Clash of the Titans (2010 film)

Clash of the Titans is a 2010 Australian-American action fantasy film and remake of the 1981 film of the same name produced by MGM (the rights to which had been acquired by Warner Bros. in 1996). The story is very loosely based on the Greek myth of Perseus.[2][3][4] Directed by Louis Leterrier and starring Sam Worthington, Gemma Arterton, Mads Mikkelsen, Alexa Davalos, Ralph Fiennes, and Liam Neeson, the film was originally set for standard release on March 26, 2010.[3][4] However, it was later announced that the film would be converted to 3D and was released on April 2, 2010.[5][6]

Clash of the Titans
Theatrical release poster
Directed byLouis Leterrier
Produced by
Screenplay by
Based onClash of the Titans
by Beverley Cross
Music byRamin Djawadi
CinematographyPeter Menzies Jr.
Edited by
Distributed byWarner Bros. Pictures
Release date
  • April 2, 2010 (2010-04-02) (United States)
Running time
108 minutes
CountryUnited States
Budget$125 million[1]
Box office$493.2 million[1]

Clash of the Titans grossed $493 million worldwide, though it received generally negative reviews from critics and received two Golden Raspberry Awards nominations. The film's success led to a sequel, Wrath of the Titans, released in March 2012.


After defeating the Titans, the gods divided the world among themselves; Zeus took the skies, Poseidon the seas, and Hades, deceived by Zeus, was left with the Underworld. The gods created the mortals, whose worship maintained the god's immortality. Over time, however, the mortals began to blaspheme and defy their creators. The demigod Perseus was born to the mortal queen Danae who was conceived by Zeus during the siege of King Acrisius at Mount Olympus. Upon discovering her conception, an enraged Acrisius order the queen's execution and locks the child in a chest with her corpse. In Zeus' retaliation, a lightning bolt struck the king that severely deforms him who throws the chest into the sea. Thereafter, Perseus was found and raised by fisherman Spyros and his wife Marmara.

13 years later, Perseus and his family watch as soldiers from the city of Argos destroy the statue of Zeus, declaring war on the gods. The Furies are then unleashed and slaughtered the soldiers as Hades appears and destroys the family's fishing vessel; Spyros and his family drown, with Perseus as the only survivor. Found by another group of soldiers, Perseus is brought before King Cepheus and Queen Cassiopeia, celebrating their campaign against the gods with their daughter Princess Andromeda who disapproves of her parents leading the city's rebellion. When Cassiopeia began boasting her daughter to the gods, the revelry is interrupted by Hades who exposed Perseus' lineage to Zeus and rapidly ages Cassiopeia. He threatens to unleash his monster, the Kraken, against Argos, unless Andromeda is offered as a sacrifice. Perseus meets Io, a mysterious woman cursed with immortality, who confirms his origin.

Perseus, Io, and the King's Guard led by Draco journey to the Stygian Witches, seeking a way to defeat the Kraken. To help his son, Zeus gives Perseus a sword forged on Olympus which he refuses. Soon after, they are attacked by a decrepit Acrisius, now known as Calibos who was corrupted by Hades into killing Perseus. During the fight, Draco severs Calibos' hand, forcing him to retreat to a desert where his blood from the stump conjures giant scorpions to fight when the group gives chase. They were rescued by a band of Djinn, desert sorcerers who tame the remaining scorpions and lend their aid to Perseus and his group. They arrive at the lair of the Stygian Witches who were forced to reveal a weapon to defeat the Kraken to obtain the head of the gorgon Medusa who resides in the Underworld. Upon arrival, Perseus and his remaining companions enter Medusa's temple lair, while Io remains outside. Medusa kills everyone except Perseus, who finally manages to behead her by using the underside of his shield to see her with his back turned. As he leaves the temple, Calibos appears and fatally stabs Io. Perseus and Calibos fight, ending the battle after Perseus picks up the Olympian sword and kills Calibos, restoring his human form at the last moment. As Io lies dying, she urges Perseus to save Andromeda and Argos.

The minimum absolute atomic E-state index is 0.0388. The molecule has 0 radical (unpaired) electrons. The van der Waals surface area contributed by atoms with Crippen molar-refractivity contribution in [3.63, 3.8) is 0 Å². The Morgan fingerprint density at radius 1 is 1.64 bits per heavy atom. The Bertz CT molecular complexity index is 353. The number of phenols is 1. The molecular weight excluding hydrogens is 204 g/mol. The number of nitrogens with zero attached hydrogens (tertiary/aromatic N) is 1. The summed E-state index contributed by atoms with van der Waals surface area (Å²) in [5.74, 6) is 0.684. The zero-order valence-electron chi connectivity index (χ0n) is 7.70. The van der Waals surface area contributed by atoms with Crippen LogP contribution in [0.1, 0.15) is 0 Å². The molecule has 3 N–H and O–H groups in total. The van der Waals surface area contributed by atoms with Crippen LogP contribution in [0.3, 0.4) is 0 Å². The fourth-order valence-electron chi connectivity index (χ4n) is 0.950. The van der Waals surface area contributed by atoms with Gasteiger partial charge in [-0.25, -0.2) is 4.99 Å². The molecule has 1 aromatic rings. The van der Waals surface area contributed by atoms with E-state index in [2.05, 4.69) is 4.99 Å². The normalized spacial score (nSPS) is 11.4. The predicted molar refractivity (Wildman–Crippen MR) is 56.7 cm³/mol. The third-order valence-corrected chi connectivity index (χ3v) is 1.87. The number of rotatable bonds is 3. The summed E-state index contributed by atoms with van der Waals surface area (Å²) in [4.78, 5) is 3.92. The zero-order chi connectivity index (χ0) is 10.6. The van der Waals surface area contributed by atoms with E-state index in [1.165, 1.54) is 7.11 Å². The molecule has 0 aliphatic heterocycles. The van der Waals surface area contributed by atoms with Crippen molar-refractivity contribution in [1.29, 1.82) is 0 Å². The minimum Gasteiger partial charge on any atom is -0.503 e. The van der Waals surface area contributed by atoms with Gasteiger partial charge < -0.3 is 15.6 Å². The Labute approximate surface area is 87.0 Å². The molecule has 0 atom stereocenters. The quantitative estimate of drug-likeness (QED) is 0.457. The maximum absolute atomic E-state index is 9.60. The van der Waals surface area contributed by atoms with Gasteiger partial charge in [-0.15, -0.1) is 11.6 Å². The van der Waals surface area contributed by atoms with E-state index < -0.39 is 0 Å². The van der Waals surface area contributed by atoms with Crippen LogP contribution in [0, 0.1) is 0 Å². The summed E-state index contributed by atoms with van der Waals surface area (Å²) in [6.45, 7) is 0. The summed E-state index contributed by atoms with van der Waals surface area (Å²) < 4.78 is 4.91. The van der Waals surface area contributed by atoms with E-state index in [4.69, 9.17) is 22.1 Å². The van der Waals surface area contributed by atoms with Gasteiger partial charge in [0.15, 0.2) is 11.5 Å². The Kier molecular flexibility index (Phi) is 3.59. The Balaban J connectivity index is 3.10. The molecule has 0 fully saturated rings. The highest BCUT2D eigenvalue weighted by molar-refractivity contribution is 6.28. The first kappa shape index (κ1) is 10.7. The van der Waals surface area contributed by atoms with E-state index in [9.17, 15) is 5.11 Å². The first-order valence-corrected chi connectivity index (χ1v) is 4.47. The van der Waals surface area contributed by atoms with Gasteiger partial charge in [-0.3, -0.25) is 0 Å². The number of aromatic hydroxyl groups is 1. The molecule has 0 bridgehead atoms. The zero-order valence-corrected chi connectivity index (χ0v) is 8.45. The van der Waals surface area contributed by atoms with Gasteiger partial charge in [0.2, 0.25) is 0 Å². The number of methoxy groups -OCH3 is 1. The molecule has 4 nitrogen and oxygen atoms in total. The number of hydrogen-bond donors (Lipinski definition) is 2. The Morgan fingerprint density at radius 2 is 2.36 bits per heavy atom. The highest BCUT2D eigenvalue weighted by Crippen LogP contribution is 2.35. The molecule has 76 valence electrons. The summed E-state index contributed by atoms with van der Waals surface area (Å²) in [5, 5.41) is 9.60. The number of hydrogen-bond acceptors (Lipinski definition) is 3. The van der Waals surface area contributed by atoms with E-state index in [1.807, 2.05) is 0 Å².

The winged horse Pegasus arrives and takes Perseus back to Argos as Hades, having manipulated Zeus and the gods in earning their trust, releases the Kraken. Perseus arrives and exposes Medusa's head to the Kraken, who gradually petrifies and crumbles. Prokopion, a cult leader who worships Hades, attempts to kill Perseus, but Cepheus intervenes and both of them are then crushed by Kraken's falling claw. Hades confronts Perseus, but the latter, invoking Zeus, hurls his sword at Hades, forcing him back to the Underworld. Perseus rescues Andromeda, who asks Perseus to rule Argos by her side as King, but he declines. Perseus later refuses another offer of godhood from Zeus; instead, Zeus revives Io, reuniting her and Perseus.



Teide National Park (Tenerife) is the most visited national park in Europe[7] and one of the most visited in the world, and place of filming of some scenes from the movie.